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Thursday, January 3, 2013

On to Pursuit of Penguins

After a week of weather ranging from chilly and damp to downright soggy, we're moving on to the east coast of South Island. A check of the weather app before leaving Queenstown was discouraging. it's 7C and raining in Dunedin. Bah! Hopefully it clears up by time we get over there this afternoon.

While The Alien drives, I'm taking time to point out more things that are different or interesting in NZ. Ready?

~ we've eaten mostly at cafes, pubs & taverns because that's all there is in the tiny towns & settlements we've visited. You order at the bar or counter and pay up front and they bring your food to you. Water is self-serve from a bottle that you can bring to your table.
~ every little cafe, no matter how remote the location, has an espresso machine. Coffee menu: short black, long white, macchiato, cappuccino.
~ cash registers are referred to as tills
~ "Big Breakfasts" are popular, and available through lunchtime. Generally, they consist of eggs, middle or streaky bacon, sausages, potatoes, toast, and grilled tomatoes. They may also include beans and/or spaghetti. Yes, I said spaghetti.
~ "toasted sandwiches" are available at just about any cafe. They are basically what we call panini, but inside there are many more ingredients than what we are used to. The one I had yesterday was roasted pork, bacon, celery and apple slices, red onion, and something they called cream cheese, but it wasn't good old Philly.
~ they call bell peppers capsicum
~ cheese rolls. A slice of white bread with a slice of white cheese on it, rolled up like a Ding Dong and warmed. Lol. I could have said jelly roll, but they're the size of a Ding Dong. Haha! I just like saying Ding Ding.
~ you know the little packets of flavoring that come in boxes of Mac & cheese or instant noodles? Those are called sachets.
~ potato chips are called crisps and they come in weird flavours, like baked ham, burger, and chicken.

~ sweaters are called jumpers
~ a trendy saying here is "sweet as" (although I haven't actually heard anyone say it)
~ camping is popular. There are small camper van rentals in abundance. Camping anywhere outside of a "holiday park" is called freedom camping. I've seen many signs that say "Freedom Camping restricted to self-contained vehicles"
~ while there are still more sheep than humans in NZ, many farmers, especially in North Island, have switched to dairy cattle because there is a large market for dairy product export, especially to Asia.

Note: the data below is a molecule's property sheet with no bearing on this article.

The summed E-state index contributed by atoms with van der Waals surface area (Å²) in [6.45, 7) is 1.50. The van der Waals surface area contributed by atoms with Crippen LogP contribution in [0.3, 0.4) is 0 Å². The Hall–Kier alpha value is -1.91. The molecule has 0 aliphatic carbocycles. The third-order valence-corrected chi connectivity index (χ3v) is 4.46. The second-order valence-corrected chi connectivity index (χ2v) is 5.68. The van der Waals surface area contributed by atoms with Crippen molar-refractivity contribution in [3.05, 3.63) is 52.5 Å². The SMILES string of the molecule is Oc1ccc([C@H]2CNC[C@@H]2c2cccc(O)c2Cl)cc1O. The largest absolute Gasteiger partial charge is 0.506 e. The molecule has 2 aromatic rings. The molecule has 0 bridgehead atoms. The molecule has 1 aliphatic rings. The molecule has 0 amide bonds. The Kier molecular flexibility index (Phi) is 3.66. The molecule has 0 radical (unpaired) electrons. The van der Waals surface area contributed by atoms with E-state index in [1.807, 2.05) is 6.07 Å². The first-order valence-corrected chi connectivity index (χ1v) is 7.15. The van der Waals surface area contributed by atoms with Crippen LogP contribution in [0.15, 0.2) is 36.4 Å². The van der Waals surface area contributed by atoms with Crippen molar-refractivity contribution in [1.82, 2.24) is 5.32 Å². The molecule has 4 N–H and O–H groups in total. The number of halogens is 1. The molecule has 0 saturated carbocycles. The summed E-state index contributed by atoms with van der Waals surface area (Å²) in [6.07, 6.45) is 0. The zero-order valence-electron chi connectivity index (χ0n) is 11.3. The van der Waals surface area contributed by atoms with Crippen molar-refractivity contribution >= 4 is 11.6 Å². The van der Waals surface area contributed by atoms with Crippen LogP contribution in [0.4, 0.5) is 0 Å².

~ in the 1950s, when the Alien worked on a huge North Island Sheep Station,introduced red deer were hunted as pests that competed for pasture. Nowadays, red deer are farmed and venison is sold in grocery stores and on the menu in most places.
~ gas stations are few and far between in South Island! We've driven for hours without seeing one. Today we drove 103 miles (166 km) between towns with gas stations, and part of that time I had no phone service. Don't leave anyplace with a low fuel gauge.
~ i read in the newspaper that it's recently been voted to name a peak in the Southern Alps after J.R.R. Tolkien

As soon as we hit the coast in Palmerston, I noticed a turnoff for Shag Point seal and penguin viewing. We took the gravel road out to the reserve and YIPPEEE! We were rewarded with a pair of Yellow-eyed Penguins coming on to the beach from a swim!! We watched them preen a bit on the beach, then waddle and hop into the tall grass and flax where they nest. They are the world's rarest penguin, and I can't believe our luck finding them so easily on our first stop! This is the first time on the trip I regretted not having a real camera with me.
Also at Shag Point were several dozen fur seals, Black-backed and Red-billed Gulls, Spotted and Stewart Island Shags. Two lifers in one stop! ::Lifer Dance::

We stopped in Moeraki at a Tavern for lunch. I had hot tea and vegetable soup, because we got quite a chill on those windy coastal bluffs! Treklet got spaghetti, which was served on toast, and The Alien ate fish.
After we ate, Treklet enjoyed a billiards lesson from The Alien.
I took a few pics on the road from QT to the coast.

We are staying 2 nights at Glen Dendron Farmstay. It's off the beaten track, about 20 km south of Omaru, up a hill, and down a narrow one-lane gravel road. The view is lovely, the garden is spectacular, the room is comfy and the hosts are nice.


  1. Gorgeous pics, lady! Love looking at them. Quick question: does middle bacon look and taste like streaky bacon, or is there a noticeable difference?

    1. It seems a little less salty, and of course, less fatty, but still baconey--not like icky Canadian bacon